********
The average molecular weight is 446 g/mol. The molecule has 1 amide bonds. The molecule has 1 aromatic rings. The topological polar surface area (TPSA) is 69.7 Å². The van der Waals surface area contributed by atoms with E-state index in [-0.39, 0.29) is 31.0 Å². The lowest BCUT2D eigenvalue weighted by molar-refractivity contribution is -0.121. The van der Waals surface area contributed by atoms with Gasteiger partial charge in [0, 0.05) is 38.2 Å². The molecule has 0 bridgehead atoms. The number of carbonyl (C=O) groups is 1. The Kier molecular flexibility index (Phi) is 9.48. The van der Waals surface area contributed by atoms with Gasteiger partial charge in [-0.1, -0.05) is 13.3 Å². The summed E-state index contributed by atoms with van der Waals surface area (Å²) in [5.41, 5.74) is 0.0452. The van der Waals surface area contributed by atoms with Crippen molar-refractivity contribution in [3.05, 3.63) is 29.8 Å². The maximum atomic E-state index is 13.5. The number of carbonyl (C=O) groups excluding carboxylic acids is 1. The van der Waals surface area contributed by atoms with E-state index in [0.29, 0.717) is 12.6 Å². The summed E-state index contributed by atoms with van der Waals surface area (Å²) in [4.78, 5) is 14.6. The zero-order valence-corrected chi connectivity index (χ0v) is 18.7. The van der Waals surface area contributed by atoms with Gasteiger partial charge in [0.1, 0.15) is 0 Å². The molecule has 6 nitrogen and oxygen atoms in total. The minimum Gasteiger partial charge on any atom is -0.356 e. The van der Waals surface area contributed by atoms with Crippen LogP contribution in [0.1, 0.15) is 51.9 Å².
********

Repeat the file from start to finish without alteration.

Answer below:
The average molecular weight is 446 g/mol. The molecule has 1 amide bonds. The molecule has 1 aromatic rings. The topological polar surface area (TPSA) is 69.7 Å². The van der Waals surface area contributed by atoms with E-state index in [-0.39, 0.29) is 31.0 Å². The lowest BCUT2D eigenvalue weighted by molar-refractivity contribution is -0.121. The van der Waals surface area contributed by atoms with Gasteiger partial charge in [0, 0.05) is 38.2 Å². The molecule has 0 bridgehead atoms. The number of carbonyl (C=O) groups is 1. The Kier molecular flexibility index (Phi) is 9.48. The van der Waals surface area contributed by atoms with Gasteiger partial charge in [-0.1, -0.05) is 13.3 Å². The summed E-state index contributed by atoms with van der Waals surface area (Å²) in [5.41, 5.74) is 0.0452. The van der Waals surface area contributed by atoms with Crippen molar-refractivity contribution in [3.05, 3.63) is 29.8 Å². The maximum atomic E-state index is 13.5. The number of carbonyl (C=O) groups excluding carboxylic acids is 1. The van der Waals surface area contributed by atoms with E-state index in [0.29, 0.717) is 12.6 Å². The summed E-state index contributed by atoms with van der Waals surface area (Å²) in [4.78, 5) is 14.6. The zero-order valence-corrected chi connectivity index (χ0v) is 18.7. The van der Waals surface area contributed by atoms with Gasteiger partial charge in [0.1, 0.15) is 0 Å². The molecule has 6 nitrogen and oxygen atoms in total. The minimum Gasteiger partial charge on any atom is -0.356 e. The van der Waals surface area contributed by atoms with Crippen LogP contribution in [0.1, 0.15) is 51.9 Å².